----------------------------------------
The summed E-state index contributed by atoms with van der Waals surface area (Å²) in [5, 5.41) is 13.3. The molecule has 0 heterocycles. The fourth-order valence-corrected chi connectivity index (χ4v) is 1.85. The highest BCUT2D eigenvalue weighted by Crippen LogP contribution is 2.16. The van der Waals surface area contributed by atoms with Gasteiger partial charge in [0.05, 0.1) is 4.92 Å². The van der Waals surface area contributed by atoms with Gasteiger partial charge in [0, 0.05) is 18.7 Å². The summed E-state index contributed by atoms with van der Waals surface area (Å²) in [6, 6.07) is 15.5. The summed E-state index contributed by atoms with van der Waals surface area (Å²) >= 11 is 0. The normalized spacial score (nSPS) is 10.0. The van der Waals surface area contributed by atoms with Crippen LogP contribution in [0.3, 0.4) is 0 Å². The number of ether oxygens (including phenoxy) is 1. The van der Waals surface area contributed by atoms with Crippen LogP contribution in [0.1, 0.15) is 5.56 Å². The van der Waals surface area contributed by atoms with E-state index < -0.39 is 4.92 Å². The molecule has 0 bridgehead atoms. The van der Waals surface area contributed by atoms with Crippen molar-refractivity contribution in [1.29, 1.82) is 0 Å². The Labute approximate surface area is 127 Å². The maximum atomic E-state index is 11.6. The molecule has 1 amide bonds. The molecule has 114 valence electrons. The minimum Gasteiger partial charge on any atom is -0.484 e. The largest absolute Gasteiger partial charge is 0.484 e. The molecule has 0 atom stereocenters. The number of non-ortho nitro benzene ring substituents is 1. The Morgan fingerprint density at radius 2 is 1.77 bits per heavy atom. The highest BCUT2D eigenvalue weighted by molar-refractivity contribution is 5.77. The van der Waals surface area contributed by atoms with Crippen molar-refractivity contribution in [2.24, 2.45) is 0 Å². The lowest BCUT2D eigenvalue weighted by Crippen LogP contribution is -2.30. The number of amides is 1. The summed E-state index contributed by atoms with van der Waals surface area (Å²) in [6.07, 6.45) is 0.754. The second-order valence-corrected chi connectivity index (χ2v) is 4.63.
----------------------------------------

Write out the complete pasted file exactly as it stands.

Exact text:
The summed E-state index contributed by atoms with van der Waals surface area (Å²) in [5, 5.41) is 13.3. The molecule has 0 heterocycles. The fourth-order valence-corrected chi connectivity index (χ4v) is 1.85. The highest BCUT2D eigenvalue weighted by Crippen LogP contribution is 2.16. The van der Waals surface area contributed by atoms with Gasteiger partial charge in [0.05, 0.1) is 4.92 Å². The van der Waals surface area contributed by atoms with Gasteiger partial charge in [0, 0.05) is 18.7 Å². The summed E-state index contributed by atoms with van der Waals surface area (Å²) in [6, 6.07) is 15.5. The summed E-state index contributed by atoms with van der Waals surface area (Å²) >= 11 is 0. The normalized spacial score (nSPS) is 10.0. The van der Waals surface area contributed by atoms with Crippen LogP contribution in [0.3, 0.4) is 0 Å². The number of ether oxygens (including phenoxy) is 1. The van der Waals surface area contributed by atoms with Crippen LogP contribution in [0.1, 0.15) is 5.56 Å². The van der Waals surface area contributed by atoms with E-state index < -0.39 is 4.92 Å². The molecule has 0 bridgehead atoms. The van der Waals surface area contributed by atoms with Crippen molar-refractivity contribution in [1.29, 1.82) is 0 Å². The Labute approximate surface area is 127 Å². The maximum atomic E-state index is 11.6. The molecule has 1 amide bonds. The molecule has 114 valence electrons. The minimum Gasteiger partial charge on any atom is -0.484 e. The largest absolute Gasteiger partial charge is 0.484 e. The molecule has 0 atom stereocenters. The number of non-ortho nitro benzene ring substituents is 1. The Morgan fingerprint density at radius 2 is 1.77 bits per heavy atom. The highest BCUT2D eigenvalue weighted by molar-refractivity contribution is 5.77. The van der Waals surface area contributed by atoms with Crippen molar-refractivity contribution in [2.24, 2.45) is 0 Å². The lowest BCUT2D eigenvalue weighted by Crippen LogP contribution is -2.30. The number of amides is 1. The summed E-state index contributed by atoms with van der Waals surface area (Å²) in [6.07, 6.45) is 0.754. The second-order valence-corrected chi connectivity index (χ2v) is 4.63.